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which, as Mr. Collier says, apparently points to some scene wherein Timon had been represented; and he is again mentioned, in a way to show that his peculiarities were well understood, in the play of “ Jack Drum's Entertainment,” printed in 1601:~." But if all the brewers' jades in the town can drag me from the love of myself, they shall do more than e'er the seven wise men of Greece could. Come, come ; now I'll be as sociable as Timon of Athens.

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SCENE I.-Athens. A Hall in Timon's House.

Enter Poet and Painter.
POET. Good day, sir.

I am glad you 're well.
Poet. I have not seen you long; how goes the world ?
Paix. It wears, sir, as


grows. PoET.

Ay, that's well known ;
But what particular rarity? what strange,
Which manifold record not matches ?-See,

Enter Jeweller, Merchant, and others, at several doors.
Magic of bounty! all these spirits thy power
Hath conjur'd to attend. I know the merchant.

Paix. I know them both; the other 's a jeweller.
MER. O, 't is a worthy lord !

Nay, that's most fix’d.
MER. A most incomparable man; breath'd, as it were,
To an untirable and continuate goodness,
He passes."

JEW. I have a jewel here-
MER. O, pray, let's see 't: for the lord Timon, sir?
JEW. If he will touch the estimate: but, for that-
POET. [Reciting aside.] When we for recompense have prais'd the

It stains the glory in that happy verse
Which aptly sings the good.

"T is a good form. [Looking at the jewel. Jew. And rich: here is a water, look ye.

Paix. You are rapt, sir, in some work, some dedication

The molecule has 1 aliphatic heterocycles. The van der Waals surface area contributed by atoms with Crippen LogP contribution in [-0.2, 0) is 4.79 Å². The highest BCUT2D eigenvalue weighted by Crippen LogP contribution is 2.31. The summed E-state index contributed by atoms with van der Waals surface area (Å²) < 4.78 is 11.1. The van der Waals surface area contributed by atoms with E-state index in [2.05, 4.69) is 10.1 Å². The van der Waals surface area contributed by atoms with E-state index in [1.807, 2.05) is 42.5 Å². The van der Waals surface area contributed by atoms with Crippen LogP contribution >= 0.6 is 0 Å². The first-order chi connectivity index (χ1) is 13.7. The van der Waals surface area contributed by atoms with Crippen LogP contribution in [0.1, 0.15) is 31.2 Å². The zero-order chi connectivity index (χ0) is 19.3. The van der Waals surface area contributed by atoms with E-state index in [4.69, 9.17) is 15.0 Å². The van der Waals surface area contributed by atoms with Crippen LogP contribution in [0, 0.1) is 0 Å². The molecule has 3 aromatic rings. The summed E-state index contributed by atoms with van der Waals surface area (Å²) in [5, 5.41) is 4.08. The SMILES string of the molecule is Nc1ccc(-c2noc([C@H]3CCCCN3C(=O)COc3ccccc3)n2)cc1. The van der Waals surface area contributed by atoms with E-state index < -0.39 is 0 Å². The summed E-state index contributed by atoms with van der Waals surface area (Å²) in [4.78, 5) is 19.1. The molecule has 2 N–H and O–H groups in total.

To the great lord.

A thing slipp'd idly from me.
Our poesy is as a gum, which oozesh
From whence 't is nourished. The fire i’ the flint
Shows not, till it be struck; our gentle flame


breath’d, as it were,
To an untirable and continuate goodness,

He passes.] In the accepted reading of this passage, a colon is placed after goodness," and the phrase "He passes," interpreted to mean, he surpasses or exceeds, is made a separate member of the sentence. From the expressions " breath'd” and “ untirable,” it may well be questioned, however, whether " He passes” should not be immediately connected with what goes before, and be understood in the same sense, of runs, which it bears in “ Henry V.” Act II. Sc. 1:-" He passes some humours and careers.”

Our poesy is as a gum, which oozes-] In the old text the latter portion of this line is ludicrously misprinted, "-as a Goune, which uses,&c. Pope corrected youne to "gum,” and Johnson very happily changed uscs to "oozes."


Provokes itself, and, like the current, flies
Each bound it chafes.* What have you there?

Pain. A picture, sir.—When comes your book forth?

Poer. Upon the heels of my presentment, sir.
Let's see your piece.

'Tis a good piece.
POET. So 't is: this comes off well and excellent.
PAIN. Indifferent.

Admirable! how this grace
Speaks his own standing ! what a mental power
This eye shoots forth! how big imagination
Moves in this lip! to the dumbness of the gesture
One might interpret.

Pain. It is a pretty mocking of the life.